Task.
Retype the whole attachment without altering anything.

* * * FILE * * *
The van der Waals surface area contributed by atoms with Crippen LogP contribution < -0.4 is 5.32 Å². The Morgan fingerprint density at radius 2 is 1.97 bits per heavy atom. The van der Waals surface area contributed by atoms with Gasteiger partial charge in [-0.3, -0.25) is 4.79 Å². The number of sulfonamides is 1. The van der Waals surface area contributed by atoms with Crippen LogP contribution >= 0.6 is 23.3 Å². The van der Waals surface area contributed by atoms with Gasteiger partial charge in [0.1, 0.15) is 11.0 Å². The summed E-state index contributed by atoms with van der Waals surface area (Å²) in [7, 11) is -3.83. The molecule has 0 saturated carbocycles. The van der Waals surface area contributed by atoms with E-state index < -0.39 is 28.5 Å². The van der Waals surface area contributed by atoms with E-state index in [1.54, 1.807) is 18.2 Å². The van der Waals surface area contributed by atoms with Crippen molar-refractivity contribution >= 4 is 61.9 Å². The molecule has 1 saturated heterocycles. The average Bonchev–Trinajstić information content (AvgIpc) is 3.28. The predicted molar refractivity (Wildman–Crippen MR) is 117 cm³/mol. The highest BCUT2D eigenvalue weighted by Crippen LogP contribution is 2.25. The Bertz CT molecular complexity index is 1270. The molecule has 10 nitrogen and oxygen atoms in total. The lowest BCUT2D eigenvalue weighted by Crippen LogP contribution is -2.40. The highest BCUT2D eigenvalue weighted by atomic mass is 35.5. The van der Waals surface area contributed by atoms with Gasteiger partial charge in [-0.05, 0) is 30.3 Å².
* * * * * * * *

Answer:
The van der Waals surface area contributed by atoms with Crippen LogP contribution < -0.4 is 5.32 Å². The Morgan fingerprint density at radius 2 is 1.97 bits per heavy atom. The van der Waals surface area contributed by atoms with Gasteiger partial charge in [-0.3, -0.25) is 4.79 Å². The number of sulfonamides is 1. The van der Waals surface area contributed by atoms with Crippen LogP contribution >= 0.6 is 23.3 Å². The van der Waals surface area contributed by atoms with Gasteiger partial charge in [0.1, 0.15) is 11.0 Å². The summed E-state index contributed by atoms with van der Waals surface area (Å²) in [7, 11) is -3.83. The molecule has 0 saturated carbocycles. The van der Waals surface area contributed by atoms with E-state index < -0.39 is 28.5 Å². The van der Waals surface area contributed by atoms with E-state index in [1.54, 1.807) is 18.2 Å². The van der Waals surface area contributed by atoms with Crippen molar-refractivity contribution >= 4 is 61.9 Å². The molecule has 1 saturated heterocycles. The average Bonchev–Trinajstić information content (AvgIpc) is 3.28. The predicted molar refractivity (Wildman–Crippen MR) is 117 cm³/mol. The highest BCUT2D eigenvalue weighted by Crippen LogP contribution is 2.25. The Bertz CT molecular complexity index is 1270. The molecule has 10 nitrogen and oxygen atoms in total. The lowest BCUT2D eigenvalue weighted by Crippen LogP contribution is -2.40. The highest BCUT2D eigenvalue weighted by atomic mass is 35.5. The van der Waals surface area contributed by atoms with Gasteiger partial charge in [-0.05, 0) is 30.3 Å².